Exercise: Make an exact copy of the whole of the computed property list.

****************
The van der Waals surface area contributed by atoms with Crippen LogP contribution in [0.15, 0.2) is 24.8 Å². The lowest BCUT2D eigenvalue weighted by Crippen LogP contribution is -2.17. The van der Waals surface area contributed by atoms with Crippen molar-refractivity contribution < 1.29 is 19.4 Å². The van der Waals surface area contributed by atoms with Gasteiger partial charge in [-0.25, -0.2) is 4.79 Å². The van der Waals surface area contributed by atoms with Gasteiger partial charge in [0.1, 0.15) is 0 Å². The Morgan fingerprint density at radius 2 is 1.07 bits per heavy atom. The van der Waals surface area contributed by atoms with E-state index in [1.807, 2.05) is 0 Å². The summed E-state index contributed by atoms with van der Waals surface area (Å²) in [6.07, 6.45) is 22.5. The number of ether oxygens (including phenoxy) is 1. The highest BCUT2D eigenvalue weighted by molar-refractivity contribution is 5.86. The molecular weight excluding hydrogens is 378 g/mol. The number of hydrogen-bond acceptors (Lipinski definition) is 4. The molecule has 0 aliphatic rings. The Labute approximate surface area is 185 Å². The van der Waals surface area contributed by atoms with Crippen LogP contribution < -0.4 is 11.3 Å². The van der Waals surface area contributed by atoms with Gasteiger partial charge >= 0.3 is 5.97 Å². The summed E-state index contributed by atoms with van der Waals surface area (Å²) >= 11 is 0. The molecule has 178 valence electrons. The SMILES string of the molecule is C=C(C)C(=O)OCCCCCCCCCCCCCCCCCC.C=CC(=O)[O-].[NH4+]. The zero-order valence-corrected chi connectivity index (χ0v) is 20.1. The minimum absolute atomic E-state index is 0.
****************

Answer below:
The van der Waals surface area contributed by atoms with Crippen LogP contribution in [0.15, 0.2) is 24.8 Å². The lowest BCUT2D eigenvalue weighted by Crippen LogP contribution is -2.17. The van der Waals surface area contributed by atoms with Crippen molar-refractivity contribution < 1.29 is 19.4 Å². The van der Waals surface area contributed by atoms with Gasteiger partial charge in [-0.25, -0.2) is 4.79 Å². The van der Waals surface area contributed by atoms with Gasteiger partial charge in [0.1, 0.15) is 0 Å². The Morgan fingerprint density at radius 2 is 1.07 bits per heavy atom. The van der Waals surface area contributed by atoms with E-state index in [1.807, 2.05) is 0 Å². The summed E-state index contributed by atoms with van der Waals surface area (Å²) in [6.07, 6.45) is 22.5. The number of ether oxygens (including phenoxy) is 1. The highest BCUT2D eigenvalue weighted by molar-refractivity contribution is 5.86. The molecular weight excluding hydrogens is 378 g/mol. The number of hydrogen-bond acceptors (Lipinski definition) is 4. The molecule has 0 aliphatic rings. The Labute approximate surface area is 185 Å². The van der Waals surface area contributed by atoms with Crippen LogP contribution < -0.4 is 11.3 Å². The van der Waals surface area contributed by atoms with Gasteiger partial charge >= 0.3 is 5.97 Å². The summed E-state index contributed by atoms with van der Waals surface area (Å²) >= 11 is 0. The molecule has 178 valence electrons. The SMILES string of the molecule is C=C(C)C(=O)OCCCCCCCCCCCCCCCCCC.C=CC(=O)[O-].[NH4+]. The zero-order valence-corrected chi connectivity index (χ0v) is 20.1. The minimum absolute atomic E-state index is 0.